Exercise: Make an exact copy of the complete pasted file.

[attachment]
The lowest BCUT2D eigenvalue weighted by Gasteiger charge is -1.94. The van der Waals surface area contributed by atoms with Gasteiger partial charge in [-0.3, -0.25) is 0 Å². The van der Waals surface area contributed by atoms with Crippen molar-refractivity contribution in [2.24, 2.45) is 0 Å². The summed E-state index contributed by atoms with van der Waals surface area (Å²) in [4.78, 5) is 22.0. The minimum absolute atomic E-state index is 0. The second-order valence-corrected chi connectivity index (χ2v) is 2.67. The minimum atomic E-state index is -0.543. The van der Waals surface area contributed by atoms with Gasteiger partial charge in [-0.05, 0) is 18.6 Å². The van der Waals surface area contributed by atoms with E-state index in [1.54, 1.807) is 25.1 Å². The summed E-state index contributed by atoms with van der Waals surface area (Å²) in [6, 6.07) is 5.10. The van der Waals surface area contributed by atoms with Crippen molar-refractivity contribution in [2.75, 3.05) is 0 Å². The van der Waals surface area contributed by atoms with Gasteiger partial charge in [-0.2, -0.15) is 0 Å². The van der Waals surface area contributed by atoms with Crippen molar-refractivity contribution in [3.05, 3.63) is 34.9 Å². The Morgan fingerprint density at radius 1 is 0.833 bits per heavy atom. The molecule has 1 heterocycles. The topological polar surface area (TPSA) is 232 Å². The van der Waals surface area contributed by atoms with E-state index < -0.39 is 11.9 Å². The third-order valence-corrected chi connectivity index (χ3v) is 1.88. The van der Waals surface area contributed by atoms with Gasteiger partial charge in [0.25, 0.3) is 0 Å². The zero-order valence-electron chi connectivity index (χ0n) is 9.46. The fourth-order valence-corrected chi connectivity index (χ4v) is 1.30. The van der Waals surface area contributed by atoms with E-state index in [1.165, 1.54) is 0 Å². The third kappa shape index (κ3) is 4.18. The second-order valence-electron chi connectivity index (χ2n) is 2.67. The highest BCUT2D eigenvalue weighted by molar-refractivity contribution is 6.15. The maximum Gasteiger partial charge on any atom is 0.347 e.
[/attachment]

The lowest BCUT2D eigenvalue weighted by Gasteiger charge is -1.94. The van der Waals surface area contributed by atoms with Gasteiger partial charge in [-0.3, -0.25) is 0 Å². The van der Waals surface area contributed by atoms with Crippen molar-refractivity contribution in [2.24, 2.45) is 0 Å². The summed E-state index contributed by atoms with van der Waals surface area (Å²) in [4.78, 5) is 22.0. The minimum absolute atomic E-state index is 0. The second-order valence-corrected chi connectivity index (χ2v) is 2.67. The minimum atomic E-state index is -0.543. The van der Waals surface area contributed by atoms with Gasteiger partial charge in [-0.05, 0) is 18.6 Å². The van der Waals surface area contributed by atoms with E-state index in [1.54, 1.807) is 25.1 Å². The summed E-state index contributed by atoms with van der Waals surface area (Å²) in [6, 6.07) is 5.10. The van der Waals surface area contributed by atoms with Crippen molar-refractivity contribution in [2.75, 3.05) is 0 Å². The van der Waals surface area contributed by atoms with Gasteiger partial charge in [-0.2, -0.15) is 0 Å². The van der Waals surface area contributed by atoms with Crippen molar-refractivity contribution in [3.05, 3.63) is 34.9 Å². The Morgan fingerprint density at radius 1 is 0.833 bits per heavy atom. The molecule has 1 heterocycles. The topological polar surface area (TPSA) is 232 Å². The van der Waals surface area contributed by atoms with E-state index < -0.39 is 11.9 Å². The third-order valence-corrected chi connectivity index (χ3v) is 1.88. The van der Waals surface area contributed by atoms with Gasteiger partial charge in [0.25, 0.3) is 0 Å². The zero-order valence-electron chi connectivity index (χ0n) is 9.46. The fourth-order valence-corrected chi connectivity index (χ4v) is 1.30. The van der Waals surface area contributed by atoms with E-state index in [1.165, 1.54) is 0 Å². The third kappa shape index (κ3) is 4.18. The second-order valence-electron chi connectivity index (χ2n) is 2.67. The highest BCUT2D eigenvalue weighted by molar-refractivity contribution is 6.15. The maximum Gasteiger partial charge on any atom is 0.347 e.